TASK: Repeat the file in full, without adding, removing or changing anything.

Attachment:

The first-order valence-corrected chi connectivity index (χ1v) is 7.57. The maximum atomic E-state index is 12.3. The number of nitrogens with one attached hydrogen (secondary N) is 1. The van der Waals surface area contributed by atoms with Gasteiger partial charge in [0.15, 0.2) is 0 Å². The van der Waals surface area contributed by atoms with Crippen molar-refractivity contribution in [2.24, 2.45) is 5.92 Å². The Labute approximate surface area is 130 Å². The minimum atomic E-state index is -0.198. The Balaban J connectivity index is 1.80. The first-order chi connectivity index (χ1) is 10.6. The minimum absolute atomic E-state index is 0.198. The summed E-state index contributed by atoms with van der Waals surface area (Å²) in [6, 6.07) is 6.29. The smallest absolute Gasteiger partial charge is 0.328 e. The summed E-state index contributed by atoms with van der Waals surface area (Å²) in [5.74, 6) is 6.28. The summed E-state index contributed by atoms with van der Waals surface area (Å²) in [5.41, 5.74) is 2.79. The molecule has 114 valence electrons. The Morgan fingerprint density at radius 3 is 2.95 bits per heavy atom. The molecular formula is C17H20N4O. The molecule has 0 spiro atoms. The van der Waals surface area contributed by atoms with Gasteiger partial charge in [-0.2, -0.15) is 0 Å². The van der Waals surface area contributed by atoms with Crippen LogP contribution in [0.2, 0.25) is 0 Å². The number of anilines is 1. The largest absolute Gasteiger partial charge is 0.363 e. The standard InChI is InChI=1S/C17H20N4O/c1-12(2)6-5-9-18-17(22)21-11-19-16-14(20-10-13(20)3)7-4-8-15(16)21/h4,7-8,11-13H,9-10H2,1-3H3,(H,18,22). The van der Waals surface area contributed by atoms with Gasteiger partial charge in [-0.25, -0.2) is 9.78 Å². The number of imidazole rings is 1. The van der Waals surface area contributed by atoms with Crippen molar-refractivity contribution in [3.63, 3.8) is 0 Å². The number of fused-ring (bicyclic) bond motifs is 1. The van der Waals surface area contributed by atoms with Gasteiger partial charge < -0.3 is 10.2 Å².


The first-order valence-corrected chi connectivity index (χ1v) is 7.57. The maximum atomic E-state index is 12.3. The number of nitrogens with one attached hydrogen (secondary N) is 1. The van der Waals surface area contributed by atoms with Gasteiger partial charge in [0.15, 0.2) is 0 Å². The van der Waals surface area contributed by atoms with Crippen molar-refractivity contribution in [2.24, 2.45) is 5.92 Å². The Labute approximate surface area is 130 Å². The minimum atomic E-state index is -0.198. The Balaban J connectivity index is 1.80. The first-order chi connectivity index (χ1) is 10.6. The minimum absolute atomic E-state index is 0.198. The summed E-state index contributed by atoms with van der Waals surface area (Å²) in [6, 6.07) is 6.29. The smallest absolute Gasteiger partial charge is 0.328 e. The summed E-state index contributed by atoms with van der Waals surface area (Å²) in [5.74, 6) is 6.28. The summed E-state index contributed by atoms with van der Waals surface area (Å²) in [5.41, 5.74) is 2.79. The molecule has 114 valence electrons. The Morgan fingerprint density at radius 3 is 2.95 bits per heavy atom. The molecular formula is C17H20N4O. The molecule has 0 spiro atoms. The van der Waals surface area contributed by atoms with Gasteiger partial charge in [-0.2, -0.15) is 0 Å². The van der Waals surface area contributed by atoms with Crippen LogP contribution in [0.2, 0.25) is 0 Å². The number of anilines is 1. The largest absolute Gasteiger partial charge is 0.363 e. The standard InChI is InChI=1S/C17H20N4O/c1-12(2)6-5-9-18-17(22)21-11-19-16-14(20-10-13(20)3)7-4-8-15(16)21/h4,7-8,11-13H,9-10H2,1-3H3,(H,18,22). The van der Waals surface area contributed by atoms with Gasteiger partial charge in [-0.25, -0.2) is 9.78 Å². The number of imidazole rings is 1. The van der Waals surface area contributed by atoms with Crippen molar-refractivity contribution in [3.63, 3.8) is 0 Å². The number of fused-ring (bicyclic) bond motifs is 1. The van der Waals surface area contributed by atoms with Gasteiger partial charge < -0.3 is 10.2 Å².